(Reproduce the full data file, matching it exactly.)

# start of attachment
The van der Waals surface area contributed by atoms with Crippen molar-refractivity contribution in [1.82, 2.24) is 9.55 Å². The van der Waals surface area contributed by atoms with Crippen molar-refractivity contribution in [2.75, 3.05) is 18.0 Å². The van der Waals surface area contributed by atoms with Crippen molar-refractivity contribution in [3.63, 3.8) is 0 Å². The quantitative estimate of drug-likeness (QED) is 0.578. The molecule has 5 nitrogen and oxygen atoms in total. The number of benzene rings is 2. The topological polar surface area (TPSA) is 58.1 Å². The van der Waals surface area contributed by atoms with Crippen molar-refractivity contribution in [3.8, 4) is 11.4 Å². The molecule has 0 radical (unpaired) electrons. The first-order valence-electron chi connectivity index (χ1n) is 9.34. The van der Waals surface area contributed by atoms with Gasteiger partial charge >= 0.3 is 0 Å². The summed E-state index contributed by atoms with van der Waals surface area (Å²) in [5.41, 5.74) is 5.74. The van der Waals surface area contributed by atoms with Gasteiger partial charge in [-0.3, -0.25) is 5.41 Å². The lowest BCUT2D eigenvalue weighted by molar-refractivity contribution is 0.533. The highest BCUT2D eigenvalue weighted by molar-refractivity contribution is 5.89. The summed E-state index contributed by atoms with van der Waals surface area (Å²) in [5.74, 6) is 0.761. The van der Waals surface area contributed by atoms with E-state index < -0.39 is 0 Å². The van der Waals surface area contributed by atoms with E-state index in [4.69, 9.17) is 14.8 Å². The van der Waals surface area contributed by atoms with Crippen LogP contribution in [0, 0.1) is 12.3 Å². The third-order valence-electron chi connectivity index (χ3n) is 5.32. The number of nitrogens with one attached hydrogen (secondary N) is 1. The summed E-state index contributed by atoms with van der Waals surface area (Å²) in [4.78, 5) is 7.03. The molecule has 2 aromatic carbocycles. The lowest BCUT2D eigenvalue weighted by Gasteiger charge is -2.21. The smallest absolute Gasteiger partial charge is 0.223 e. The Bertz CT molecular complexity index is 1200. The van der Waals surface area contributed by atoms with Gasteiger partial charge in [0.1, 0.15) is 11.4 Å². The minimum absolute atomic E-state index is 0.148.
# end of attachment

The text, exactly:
The van der Waals surface area contributed by atoms with Crippen molar-refractivity contribution in [1.82, 2.24) is 9.55 Å². The van der Waals surface area contributed by atoms with Crippen molar-refractivity contribution in [2.75, 3.05) is 18.0 Å². The van der Waals surface area contributed by atoms with Crippen molar-refractivity contribution in [3.63, 3.8) is 0 Å². The quantitative estimate of drug-likeness (QED) is 0.578. The molecule has 5 nitrogen and oxygen atoms in total. The number of benzene rings is 2. The topological polar surface area (TPSA) is 58.1 Å². The van der Waals surface area contributed by atoms with Crippen molar-refractivity contribution in [3.8, 4) is 11.4 Å². The molecule has 0 radical (unpaired) electrons. The first-order valence-electron chi connectivity index (χ1n) is 9.34. The van der Waals surface area contributed by atoms with Gasteiger partial charge >= 0.3 is 0 Å². The summed E-state index contributed by atoms with van der Waals surface area (Å²) in [5.41, 5.74) is 5.74. The van der Waals surface area contributed by atoms with Gasteiger partial charge in [-0.3, -0.25) is 5.41 Å². The lowest BCUT2D eigenvalue weighted by molar-refractivity contribution is 0.533. The highest BCUT2D eigenvalue weighted by molar-refractivity contribution is 5.89. The summed E-state index contributed by atoms with van der Waals surface area (Å²) in [5.74, 6) is 0.761. The van der Waals surface area contributed by atoms with E-state index < -0.39 is 0 Å². The van der Waals surface area contributed by atoms with E-state index in [4.69, 9.17) is 14.8 Å². The van der Waals surface area contributed by atoms with Crippen LogP contribution in [0, 0.1) is 12.3 Å². The third-order valence-electron chi connectivity index (χ3n) is 5.32. The number of nitrogens with one attached hydrogen (secondary N) is 1. The summed E-state index contributed by atoms with van der Waals surface area (Å²) in [4.78, 5) is 7.03. The molecule has 2 aromatic carbocycles. The lowest BCUT2D eigenvalue weighted by Gasteiger charge is -2.21. The smallest absolute Gasteiger partial charge is 0.223 e. The Bertz CT molecular complexity index is 1200. The van der Waals surface area contributed by atoms with Gasteiger partial charge in [0.1, 0.15) is 11.4 Å². The minimum absolute atomic E-state index is 0.148.